Plenty of people have personal objections to marijuana use, but state and local school officials say no one is protesting that rundown schools are getting millions in revenue from excise taxes on retail marijuana sales for renovations and wholesale replacement.
For example, a $34 million preK-12 campus will take shape over the next two years at the site of a former Future Farmers of America hog farm, thanks in part to an injection of marijuana sales funding through the state’s Building Excellent Schools Today, or BEST, program.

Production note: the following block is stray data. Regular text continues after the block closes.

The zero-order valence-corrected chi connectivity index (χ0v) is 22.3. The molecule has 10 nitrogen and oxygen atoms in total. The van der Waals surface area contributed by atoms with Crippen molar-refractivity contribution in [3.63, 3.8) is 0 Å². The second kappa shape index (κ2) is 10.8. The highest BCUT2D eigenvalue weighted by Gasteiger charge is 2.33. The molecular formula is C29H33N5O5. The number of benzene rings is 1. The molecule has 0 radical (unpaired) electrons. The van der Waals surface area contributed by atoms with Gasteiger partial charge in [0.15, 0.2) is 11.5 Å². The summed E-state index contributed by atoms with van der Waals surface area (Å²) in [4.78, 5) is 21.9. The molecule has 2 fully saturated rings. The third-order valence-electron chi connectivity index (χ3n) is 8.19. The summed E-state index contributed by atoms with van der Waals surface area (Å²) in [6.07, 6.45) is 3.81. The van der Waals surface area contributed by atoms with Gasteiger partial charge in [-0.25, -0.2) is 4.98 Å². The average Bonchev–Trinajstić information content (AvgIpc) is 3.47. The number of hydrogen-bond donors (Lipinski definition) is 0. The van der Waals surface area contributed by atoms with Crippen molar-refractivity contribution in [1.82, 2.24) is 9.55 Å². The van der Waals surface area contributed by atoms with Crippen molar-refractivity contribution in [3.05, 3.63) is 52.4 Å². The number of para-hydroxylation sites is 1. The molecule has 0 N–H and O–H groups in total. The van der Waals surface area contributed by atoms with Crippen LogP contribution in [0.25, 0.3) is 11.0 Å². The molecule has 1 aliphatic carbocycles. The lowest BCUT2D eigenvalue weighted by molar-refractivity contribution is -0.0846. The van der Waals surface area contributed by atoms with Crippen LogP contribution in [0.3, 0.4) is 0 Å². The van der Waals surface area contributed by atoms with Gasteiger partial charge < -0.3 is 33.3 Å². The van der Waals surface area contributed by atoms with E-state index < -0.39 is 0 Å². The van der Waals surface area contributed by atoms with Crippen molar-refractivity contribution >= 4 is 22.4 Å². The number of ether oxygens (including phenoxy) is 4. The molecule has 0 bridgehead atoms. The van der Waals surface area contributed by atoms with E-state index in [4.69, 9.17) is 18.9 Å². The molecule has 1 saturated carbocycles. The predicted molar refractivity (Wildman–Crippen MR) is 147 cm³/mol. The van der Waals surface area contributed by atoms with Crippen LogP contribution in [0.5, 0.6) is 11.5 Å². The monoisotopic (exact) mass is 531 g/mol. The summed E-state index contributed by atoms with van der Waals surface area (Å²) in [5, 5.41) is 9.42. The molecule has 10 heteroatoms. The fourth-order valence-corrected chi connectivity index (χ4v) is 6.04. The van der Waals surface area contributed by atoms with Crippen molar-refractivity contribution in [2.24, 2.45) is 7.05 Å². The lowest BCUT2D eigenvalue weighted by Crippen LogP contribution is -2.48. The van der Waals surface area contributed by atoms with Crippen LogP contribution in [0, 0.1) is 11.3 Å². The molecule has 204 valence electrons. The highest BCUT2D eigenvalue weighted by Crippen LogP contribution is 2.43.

“There are lots of so-called ‘sin taxes’ for uses and products that people don’t necessarily endorse,” added Jay Hoskinson, regional program manager for capital construction for the Colorado Department of Education. “But I think people also start looking at it as a possible new revenue source. And it kind of gets intermingled with other funding and becomes pretty much all part of the same package.”